Rotherham child abductor pestered girls aged 11 and 13 for sex

Vejuhadin Ghorbani

Vejuhadin Ghorbani

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A Rotherham child abductor who plied three schoolgirls with sweets and vodka after luring them to his flat overnight has escaped a bid to increase his ‘lenient’ sentence.

Lord Justice Davis said the three girls’ parents were driven ‘frantic’ when their children failed to return for the night.

It was only the next morning they learnt Vejahuin Ghorbani had driven them back to his home after accosting them in a local park.

None of the girls had been harmed or sexually molested but Ghorbani had ‘plied them with drink and made verbal sexual advances’, London’s Appeal Court heard.

He gave the girls – two of aged 11 and the other 13 – sweets and vodka, resulting in one of his victims being sick outside his home.

The abduction came after he began chatting with the girls as he sat on a park bench in September last year.

He asked them to get into his car after telling the oldest girl he ‘fancied her’ and spoke of having sex with her, Lord Justice Davis explained.

“The three girls got into his car and no physical force was used,” he added.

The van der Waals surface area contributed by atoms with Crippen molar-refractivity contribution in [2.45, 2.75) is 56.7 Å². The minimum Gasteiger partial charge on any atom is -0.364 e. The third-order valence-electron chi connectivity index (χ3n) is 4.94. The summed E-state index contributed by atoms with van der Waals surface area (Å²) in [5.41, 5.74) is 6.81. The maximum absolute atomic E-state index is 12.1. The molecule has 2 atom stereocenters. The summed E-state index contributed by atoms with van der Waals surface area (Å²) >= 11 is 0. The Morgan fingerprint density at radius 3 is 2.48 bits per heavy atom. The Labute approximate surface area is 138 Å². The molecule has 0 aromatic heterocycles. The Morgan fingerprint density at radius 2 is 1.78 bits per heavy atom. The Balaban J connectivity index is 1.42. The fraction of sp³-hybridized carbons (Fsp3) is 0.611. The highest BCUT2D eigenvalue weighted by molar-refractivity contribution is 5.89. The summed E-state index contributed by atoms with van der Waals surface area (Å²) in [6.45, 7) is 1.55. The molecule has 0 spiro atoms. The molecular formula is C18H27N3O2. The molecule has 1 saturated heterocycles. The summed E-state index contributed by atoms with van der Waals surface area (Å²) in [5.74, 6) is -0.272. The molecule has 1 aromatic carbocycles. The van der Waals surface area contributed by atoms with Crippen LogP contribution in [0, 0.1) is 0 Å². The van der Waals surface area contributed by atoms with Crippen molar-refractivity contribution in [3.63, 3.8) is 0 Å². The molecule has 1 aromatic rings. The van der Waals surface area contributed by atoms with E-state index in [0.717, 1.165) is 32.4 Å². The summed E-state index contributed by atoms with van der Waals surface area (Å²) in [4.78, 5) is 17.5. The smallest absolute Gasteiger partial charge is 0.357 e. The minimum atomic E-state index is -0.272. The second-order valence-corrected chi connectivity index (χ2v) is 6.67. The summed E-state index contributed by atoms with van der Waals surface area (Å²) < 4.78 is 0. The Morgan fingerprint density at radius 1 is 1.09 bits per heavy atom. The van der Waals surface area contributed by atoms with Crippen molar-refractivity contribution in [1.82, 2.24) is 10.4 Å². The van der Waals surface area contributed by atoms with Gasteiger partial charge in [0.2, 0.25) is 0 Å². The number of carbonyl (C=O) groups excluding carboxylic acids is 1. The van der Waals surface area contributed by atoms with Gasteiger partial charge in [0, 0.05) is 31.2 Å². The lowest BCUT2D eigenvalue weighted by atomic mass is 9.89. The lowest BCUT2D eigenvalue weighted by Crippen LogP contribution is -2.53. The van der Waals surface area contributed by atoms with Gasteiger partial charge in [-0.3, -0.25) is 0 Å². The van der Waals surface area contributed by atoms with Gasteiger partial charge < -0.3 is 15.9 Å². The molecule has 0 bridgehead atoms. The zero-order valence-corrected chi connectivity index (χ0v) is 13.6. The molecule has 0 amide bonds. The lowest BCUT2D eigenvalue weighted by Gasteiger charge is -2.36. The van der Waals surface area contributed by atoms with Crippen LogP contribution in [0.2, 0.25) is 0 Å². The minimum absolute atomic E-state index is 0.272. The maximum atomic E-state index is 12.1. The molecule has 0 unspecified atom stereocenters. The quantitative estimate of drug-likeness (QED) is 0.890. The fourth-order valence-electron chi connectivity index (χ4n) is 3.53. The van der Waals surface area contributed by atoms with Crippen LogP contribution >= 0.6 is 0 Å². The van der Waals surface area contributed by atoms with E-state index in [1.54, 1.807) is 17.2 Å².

Once at his flat, Ghorbani repeatedly asked one of the youngsters to have sex and made sexual advances to all three.

But no sexual activity in fact occurred, and the girls slipped away unscathed the next morning.

Ghorbani, aged 37, of Park Mount, Clifton, was jailed for three years at Sheffield Crown Court in February.

He admitted two counts of abduction and one of trafficking for sexual exploitation.

Attorney-General Jeremy Wright QC urged three Appeal Court judges to up his sentence.

Sarah Whitehouse, for Mr Wright, said the children were ‘detained’ for 12 hours and the terror endured by their waiting families.

The sexual comments made were ‘plainly indicative of what he wished and intended would happen’.

But Lord Justice Davis said Ghorbani had received a clear indication from the trial judge that his sentence would not exceed four years.

The judge, sitting with Mr Justice Cooke and Sir Geoffrey Grigson, agreed three years was lenient but was not so ‘out of line’ it demanded an increase, he ruled.

The judge concluded: “It is easy to imagine the feelings of the parents when they discovered their children had not returned.

“Nevertheless, we think it would be quite wrong for this court to intervene.”

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